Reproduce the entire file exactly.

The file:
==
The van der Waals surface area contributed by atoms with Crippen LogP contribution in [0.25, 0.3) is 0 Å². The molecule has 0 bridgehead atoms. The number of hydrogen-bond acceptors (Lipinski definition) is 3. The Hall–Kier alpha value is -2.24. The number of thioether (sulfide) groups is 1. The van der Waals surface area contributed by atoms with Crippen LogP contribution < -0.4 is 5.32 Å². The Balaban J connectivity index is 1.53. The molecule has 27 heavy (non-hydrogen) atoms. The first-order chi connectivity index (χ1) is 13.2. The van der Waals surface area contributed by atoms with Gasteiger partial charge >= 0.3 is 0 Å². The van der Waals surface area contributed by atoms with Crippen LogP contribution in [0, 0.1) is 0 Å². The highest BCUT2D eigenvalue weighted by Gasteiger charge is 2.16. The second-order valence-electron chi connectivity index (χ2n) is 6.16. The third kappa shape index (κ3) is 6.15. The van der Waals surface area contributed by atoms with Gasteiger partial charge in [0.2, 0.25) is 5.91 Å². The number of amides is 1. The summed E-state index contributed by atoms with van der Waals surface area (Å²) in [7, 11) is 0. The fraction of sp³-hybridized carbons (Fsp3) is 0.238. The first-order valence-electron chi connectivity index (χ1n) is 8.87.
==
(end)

The van der Waals surface area contributed by atoms with Crippen LogP contribution in [0.25, 0.3) is 0 Å². The molecule has 0 bridgehead atoms. The number of hydrogen-bond acceptors (Lipinski definition) is 3. The Hall–Kier alpha value is -2.24. The number of thioether (sulfide) groups is 1. The van der Waals surface area contributed by atoms with Crippen LogP contribution < -0.4 is 5.32 Å². The Balaban J connectivity index is 1.53. The molecule has 27 heavy (non-hydrogen) atoms. The first-order chi connectivity index (χ1) is 13.2. The van der Waals surface area contributed by atoms with Gasteiger partial charge >= 0.3 is 0 Å². The van der Waals surface area contributed by atoms with Crippen LogP contribution in [0, 0.1) is 0 Å². The highest BCUT2D eigenvalue weighted by Gasteiger charge is 2.16. The second-order valence-electron chi connectivity index (χ2n) is 6.16. The third kappa shape index (κ3) is 6.15. The van der Waals surface area contributed by atoms with Gasteiger partial charge in [0.2, 0.25) is 5.91 Å². The number of amides is 1. The summed E-state index contributed by atoms with van der Waals surface area (Å²) in [7, 11) is 0. The fraction of sp³-hybridized carbons (Fsp3) is 0.238. The first-order valence-electron chi connectivity index (χ1n) is 8.87.